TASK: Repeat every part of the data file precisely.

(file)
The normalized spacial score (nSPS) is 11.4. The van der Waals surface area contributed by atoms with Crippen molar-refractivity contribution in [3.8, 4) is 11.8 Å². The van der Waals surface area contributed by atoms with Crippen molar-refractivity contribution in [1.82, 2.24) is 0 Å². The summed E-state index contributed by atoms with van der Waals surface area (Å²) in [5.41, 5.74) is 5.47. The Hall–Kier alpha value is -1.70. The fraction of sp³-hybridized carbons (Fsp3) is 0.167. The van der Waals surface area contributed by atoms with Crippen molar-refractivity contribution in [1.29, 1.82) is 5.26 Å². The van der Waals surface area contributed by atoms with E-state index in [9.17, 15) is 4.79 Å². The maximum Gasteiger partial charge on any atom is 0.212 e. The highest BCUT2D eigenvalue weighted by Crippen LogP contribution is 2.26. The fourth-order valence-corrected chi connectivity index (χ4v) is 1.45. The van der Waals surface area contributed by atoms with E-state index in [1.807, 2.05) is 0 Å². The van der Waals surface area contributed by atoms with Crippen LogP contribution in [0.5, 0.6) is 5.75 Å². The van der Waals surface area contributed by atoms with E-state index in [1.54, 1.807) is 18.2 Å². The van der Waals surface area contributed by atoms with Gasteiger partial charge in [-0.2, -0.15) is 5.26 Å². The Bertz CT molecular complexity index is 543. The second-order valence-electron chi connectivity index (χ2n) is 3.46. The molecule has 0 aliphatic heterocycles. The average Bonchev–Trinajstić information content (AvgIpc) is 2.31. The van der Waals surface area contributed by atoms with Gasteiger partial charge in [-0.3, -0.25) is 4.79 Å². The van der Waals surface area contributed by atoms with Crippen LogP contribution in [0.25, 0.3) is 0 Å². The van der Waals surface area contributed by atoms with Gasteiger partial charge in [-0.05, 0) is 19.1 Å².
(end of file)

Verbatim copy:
The normalized spacial score (nSPS) is 11.4. The van der Waals surface area contributed by atoms with Crippen molar-refractivity contribution in [3.8, 4) is 11.8 Å². The van der Waals surface area contributed by atoms with Crippen molar-refractivity contribution in [1.82, 2.24) is 0 Å². The summed E-state index contributed by atoms with van der Waals surface area (Å²) in [5.41, 5.74) is 5.47. The Hall–Kier alpha value is -1.70. The fraction of sp³-hybridized carbons (Fsp3) is 0.167. The van der Waals surface area contributed by atoms with Crippen molar-refractivity contribution in [1.29, 1.82) is 5.26 Å². The van der Waals surface area contributed by atoms with E-state index in [9.17, 15) is 4.79 Å². The maximum Gasteiger partial charge on any atom is 0.212 e. The highest BCUT2D eigenvalue weighted by Crippen LogP contribution is 2.26. The fourth-order valence-corrected chi connectivity index (χ4v) is 1.45. The van der Waals surface area contributed by atoms with E-state index in [1.807, 2.05) is 0 Å². The van der Waals surface area contributed by atoms with Crippen LogP contribution in [0.5, 0.6) is 5.75 Å². The van der Waals surface area contributed by atoms with E-state index in [1.54, 1.807) is 18.2 Å². The van der Waals surface area contributed by atoms with Gasteiger partial charge in [-0.2, -0.15) is 5.26 Å². The Bertz CT molecular complexity index is 543. The second-order valence-electron chi connectivity index (χ2n) is 3.46. The molecule has 0 aliphatic heterocycles. The average Bonchev–Trinajstić information content (AvgIpc) is 2.31. The van der Waals surface area contributed by atoms with Gasteiger partial charge in [-0.3, -0.25) is 4.79 Å². The van der Waals surface area contributed by atoms with Crippen LogP contribution in [0.25, 0.3) is 0 Å². The van der Waals surface area contributed by atoms with Gasteiger partial charge in [-0.05, 0) is 19.1 Å².